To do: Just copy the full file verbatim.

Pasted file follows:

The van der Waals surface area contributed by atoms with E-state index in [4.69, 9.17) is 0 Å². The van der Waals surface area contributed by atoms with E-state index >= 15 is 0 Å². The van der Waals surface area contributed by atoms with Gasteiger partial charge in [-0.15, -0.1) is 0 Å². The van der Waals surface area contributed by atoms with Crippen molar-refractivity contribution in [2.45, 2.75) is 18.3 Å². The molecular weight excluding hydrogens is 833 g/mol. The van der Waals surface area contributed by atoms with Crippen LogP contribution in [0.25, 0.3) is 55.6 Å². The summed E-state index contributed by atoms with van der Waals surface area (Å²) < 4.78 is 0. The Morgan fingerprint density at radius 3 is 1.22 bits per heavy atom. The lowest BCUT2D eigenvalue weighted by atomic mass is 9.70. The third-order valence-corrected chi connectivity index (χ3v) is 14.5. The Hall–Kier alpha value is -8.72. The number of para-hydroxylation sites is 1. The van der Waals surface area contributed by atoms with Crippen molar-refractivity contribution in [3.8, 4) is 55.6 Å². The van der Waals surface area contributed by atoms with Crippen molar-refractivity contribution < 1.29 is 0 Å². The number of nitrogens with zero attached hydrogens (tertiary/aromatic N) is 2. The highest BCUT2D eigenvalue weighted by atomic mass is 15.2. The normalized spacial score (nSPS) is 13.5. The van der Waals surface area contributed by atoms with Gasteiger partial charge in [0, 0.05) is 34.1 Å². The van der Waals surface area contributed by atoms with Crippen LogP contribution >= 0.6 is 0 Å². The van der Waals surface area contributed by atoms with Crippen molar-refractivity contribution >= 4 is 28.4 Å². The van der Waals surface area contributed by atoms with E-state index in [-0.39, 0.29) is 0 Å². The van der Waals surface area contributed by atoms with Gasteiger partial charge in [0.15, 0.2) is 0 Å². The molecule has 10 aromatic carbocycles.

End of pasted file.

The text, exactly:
The van der Waals surface area contributed by atoms with E-state index in [4.69, 9.17) is 0 Å². The van der Waals surface area contributed by atoms with E-state index >= 15 is 0 Å². The van der Waals surface area contributed by atoms with Gasteiger partial charge in [-0.15, -0.1) is 0 Å². The van der Waals surface area contributed by atoms with Crippen molar-refractivity contribution in [2.45, 2.75) is 18.3 Å². The molecular weight excluding hydrogens is 833 g/mol. The van der Waals surface area contributed by atoms with Crippen LogP contribution in [0.25, 0.3) is 55.6 Å². The summed E-state index contributed by atoms with van der Waals surface area (Å²) < 4.78 is 0. The Morgan fingerprint density at radius 3 is 1.22 bits per heavy atom. The lowest BCUT2D eigenvalue weighted by atomic mass is 9.70. The third-order valence-corrected chi connectivity index (χ3v) is 14.5. The Hall–Kier alpha value is -8.72. The number of para-hydroxylation sites is 1. The van der Waals surface area contributed by atoms with Crippen molar-refractivity contribution in [3.8, 4) is 55.6 Å². The van der Waals surface area contributed by atoms with Crippen molar-refractivity contribution < 1.29 is 0 Å². The number of nitrogens with zero attached hydrogens (tertiary/aromatic N) is 2. The highest BCUT2D eigenvalue weighted by atomic mass is 15.2. The normalized spacial score (nSPS) is 13.5. The van der Waals surface area contributed by atoms with Gasteiger partial charge in [0, 0.05) is 34.1 Å². The van der Waals surface area contributed by atoms with Crippen LogP contribution >= 0.6 is 0 Å². The van der Waals surface area contributed by atoms with Crippen molar-refractivity contribution >= 4 is 28.4 Å². The van der Waals surface area contributed by atoms with E-state index in [-0.39, 0.29) is 0 Å². The van der Waals surface area contributed by atoms with Gasteiger partial charge in [0.15, 0.2) is 0 Å². The molecule has 10 aromatic carbocycles.